|Discovered by||Clyde W. Tombaugh|
|Discovery date||February 18, 1930|
|How to say it||how to say: /ˈpluːtoʊ/,|
|Reference date J2000|
|Longest distance from the Sun||7,375,927,931 km
49.305 032 87 AU
|Shortest distance from the Sun||4,436,824,613 km
29.658 340 67 AU
|Longest distance from the center of its orbital path
39.481 686 77 AU
|How long it takes to complete an orbit||90,613.305 days
14,164.4 Pluto solar days
|How long an orbit seems to take
(from the central body)
|Average speed||4.666 km/s|
|Angle above the reference plane
11.88° to Sun's equator
|Natural things which orbit it||5|
|Size and other qualities|
|Average radius||1,187 ± 4 km
|Surface area||1.665×107 km²
|Mass||(1.305 ± 0.007)×1022 kg
0.002 1 Earths
|Average density||2.03 ± 0.06 g/cm³|
|Surface gravity||0.658 m/s²
|Escape velocity||1.229 km/s|
|Turning speed||47.18 km/h|
|Angle at which it turns
(in relation to its orbit)
|119.591 ± 0.014° (to orbit)|
|Angle above the celestial equator
|−6.145 ± 0.014°|
|How much light it reflects||0.49–0.66 (varies by 35%)|
|up to 13.65 (mean is 15.1)|
|Pressure||0.30 Pa (summer maximum)|
Pluto is a dwarf planet in the Solar System. Its formal name is 134340 Pluto. The dwarf planet is the ninth-largest body that moves around the Sun. At first, Pluto was called a planet. Now, it is the largest body in the Kuiper belt.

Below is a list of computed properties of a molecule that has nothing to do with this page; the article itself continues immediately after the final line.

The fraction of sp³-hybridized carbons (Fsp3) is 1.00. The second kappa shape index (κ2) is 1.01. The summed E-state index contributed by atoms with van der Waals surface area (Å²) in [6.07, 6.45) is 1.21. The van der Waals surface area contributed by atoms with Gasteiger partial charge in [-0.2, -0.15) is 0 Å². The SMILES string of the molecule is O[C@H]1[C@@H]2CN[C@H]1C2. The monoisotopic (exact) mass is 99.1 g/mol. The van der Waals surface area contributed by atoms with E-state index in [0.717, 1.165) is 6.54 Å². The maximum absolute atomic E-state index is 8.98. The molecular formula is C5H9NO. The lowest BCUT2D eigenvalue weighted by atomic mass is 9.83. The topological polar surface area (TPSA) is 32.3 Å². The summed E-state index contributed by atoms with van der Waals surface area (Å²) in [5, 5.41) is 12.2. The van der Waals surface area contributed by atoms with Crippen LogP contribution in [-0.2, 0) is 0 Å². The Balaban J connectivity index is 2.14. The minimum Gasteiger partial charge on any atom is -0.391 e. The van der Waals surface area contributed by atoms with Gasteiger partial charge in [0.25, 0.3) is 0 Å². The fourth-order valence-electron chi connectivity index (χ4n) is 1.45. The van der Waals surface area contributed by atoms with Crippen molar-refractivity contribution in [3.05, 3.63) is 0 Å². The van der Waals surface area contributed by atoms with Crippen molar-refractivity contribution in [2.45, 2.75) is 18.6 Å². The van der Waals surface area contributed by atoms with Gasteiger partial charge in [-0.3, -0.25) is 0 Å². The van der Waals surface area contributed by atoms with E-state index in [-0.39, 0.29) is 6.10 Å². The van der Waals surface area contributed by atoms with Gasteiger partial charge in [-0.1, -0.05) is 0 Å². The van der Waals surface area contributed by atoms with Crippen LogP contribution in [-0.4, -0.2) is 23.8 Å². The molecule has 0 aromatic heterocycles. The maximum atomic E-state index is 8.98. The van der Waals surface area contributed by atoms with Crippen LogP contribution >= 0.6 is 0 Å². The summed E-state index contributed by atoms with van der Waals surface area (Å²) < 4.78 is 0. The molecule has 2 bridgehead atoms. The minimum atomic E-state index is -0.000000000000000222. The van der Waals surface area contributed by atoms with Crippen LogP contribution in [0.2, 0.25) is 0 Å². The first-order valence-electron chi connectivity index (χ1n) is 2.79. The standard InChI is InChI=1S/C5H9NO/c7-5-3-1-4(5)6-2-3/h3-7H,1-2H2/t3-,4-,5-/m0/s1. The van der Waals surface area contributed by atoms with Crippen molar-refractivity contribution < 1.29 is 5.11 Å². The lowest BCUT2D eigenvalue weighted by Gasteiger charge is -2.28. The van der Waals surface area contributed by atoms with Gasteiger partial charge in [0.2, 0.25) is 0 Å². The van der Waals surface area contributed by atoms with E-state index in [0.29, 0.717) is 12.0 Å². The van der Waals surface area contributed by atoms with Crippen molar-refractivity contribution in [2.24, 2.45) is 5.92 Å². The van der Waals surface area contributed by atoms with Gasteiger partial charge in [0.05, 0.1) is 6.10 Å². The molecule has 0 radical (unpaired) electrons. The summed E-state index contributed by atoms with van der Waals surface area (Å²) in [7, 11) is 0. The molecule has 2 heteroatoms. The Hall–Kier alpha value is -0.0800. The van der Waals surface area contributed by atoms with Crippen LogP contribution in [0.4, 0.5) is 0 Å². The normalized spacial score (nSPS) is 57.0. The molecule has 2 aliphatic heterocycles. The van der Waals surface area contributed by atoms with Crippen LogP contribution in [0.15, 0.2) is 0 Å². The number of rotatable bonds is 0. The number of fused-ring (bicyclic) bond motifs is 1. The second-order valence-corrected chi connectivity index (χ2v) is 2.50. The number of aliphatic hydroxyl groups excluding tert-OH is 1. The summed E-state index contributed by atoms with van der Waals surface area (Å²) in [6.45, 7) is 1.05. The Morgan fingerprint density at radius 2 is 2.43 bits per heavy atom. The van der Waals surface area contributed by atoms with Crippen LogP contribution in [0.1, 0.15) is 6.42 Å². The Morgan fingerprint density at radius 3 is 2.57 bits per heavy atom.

Like other members of the Kuiper belt, Pluto is mainly made of rock and ice. It is quite small. It is about a fifth (⅕) of the weight of the Earth's Moon. It is only a third (⅓) its volume. It has an odd orbit and this orbit is very sloped. It takes Pluto to 30 to 49 AU (4.4–7.4 billion km) from the Sun. This causes Pluto to sometimes go closer to the Sun than Neptune.
Since it was discovered in 1930, Pluto was thought to be the Solar System's ninth planet. In the late 1970s, the minor planet 2060 Chiron was found and people learned that Pluto had a small size. Later, in the early 21st century, the scattered disc object Eris and other objects like Pluto were discovered. Eris was initially believed to be 27% larger than Pluto, but was later found to be slightly smaller. On August 24, 2006, the International Astronomical Union (IAU) gave a definition to the word "planet" for the first time. By this definition, Pluto was not a planet anymore. It became a "dwarf planet" along with Eris and Ceres. After this, Pluto was put on the list of minor planets. It was given the number 134340. A number of scientists continue to hold that Pluto should be classified as a planet.
Pluto and its largest moon, Charon, are sometimes called a "binary system". This is because the barycentre of their orbits does not lie within them. The IAU has yet to formalise a definition for binary dwarf planets, and until it passes such a ruling, they classify Charon as a moon of Pluto. Pluto has four known smaller moons, Nix and Hydra, discovered in 2005, Kerberos, discovered in 2011, and Styx, discovered in 2012.